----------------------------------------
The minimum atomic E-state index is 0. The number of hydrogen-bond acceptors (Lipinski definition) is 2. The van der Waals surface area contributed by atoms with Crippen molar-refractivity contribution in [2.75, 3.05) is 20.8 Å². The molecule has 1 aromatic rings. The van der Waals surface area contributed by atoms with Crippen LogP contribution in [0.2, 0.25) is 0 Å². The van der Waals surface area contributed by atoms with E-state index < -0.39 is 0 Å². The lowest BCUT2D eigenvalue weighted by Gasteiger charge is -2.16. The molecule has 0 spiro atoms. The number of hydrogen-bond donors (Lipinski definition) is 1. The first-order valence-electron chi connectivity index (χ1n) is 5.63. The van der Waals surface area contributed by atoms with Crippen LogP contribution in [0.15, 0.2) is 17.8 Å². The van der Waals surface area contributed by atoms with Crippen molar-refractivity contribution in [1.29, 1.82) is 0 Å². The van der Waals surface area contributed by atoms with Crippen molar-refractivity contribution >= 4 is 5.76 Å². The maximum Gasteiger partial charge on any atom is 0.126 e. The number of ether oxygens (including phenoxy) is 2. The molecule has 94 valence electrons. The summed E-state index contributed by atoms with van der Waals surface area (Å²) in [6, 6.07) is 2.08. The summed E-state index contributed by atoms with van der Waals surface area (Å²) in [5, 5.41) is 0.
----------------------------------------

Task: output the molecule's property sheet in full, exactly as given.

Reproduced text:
The minimum atomic E-state index is 0. The number of hydrogen-bond acceptors (Lipinski definition) is 2. The van der Waals surface area contributed by atoms with Crippen molar-refractivity contribution in [2.75, 3.05) is 20.8 Å². The molecule has 1 aromatic rings. The van der Waals surface area contributed by atoms with Crippen LogP contribution in [0.2, 0.25) is 0 Å². The van der Waals surface area contributed by atoms with E-state index < -0.39 is 0 Å². The lowest BCUT2D eigenvalue weighted by Gasteiger charge is -2.16. The molecule has 0 spiro atoms. The number of hydrogen-bond donors (Lipinski definition) is 1. The first-order valence-electron chi connectivity index (χ1n) is 5.63. The van der Waals surface area contributed by atoms with Crippen LogP contribution in [0.15, 0.2) is 17.8 Å². The van der Waals surface area contributed by atoms with Crippen molar-refractivity contribution in [1.29, 1.82) is 0 Å². The van der Waals surface area contributed by atoms with Crippen molar-refractivity contribution >= 4 is 5.76 Å². The maximum Gasteiger partial charge on any atom is 0.126 e. The number of ether oxygens (including phenoxy) is 2. The molecule has 94 valence electrons. The summed E-state index contributed by atoms with van der Waals surface area (Å²) in [6, 6.07) is 2.08. The summed E-state index contributed by atoms with van der Waals surface area (Å²) in [5, 5.41) is 0.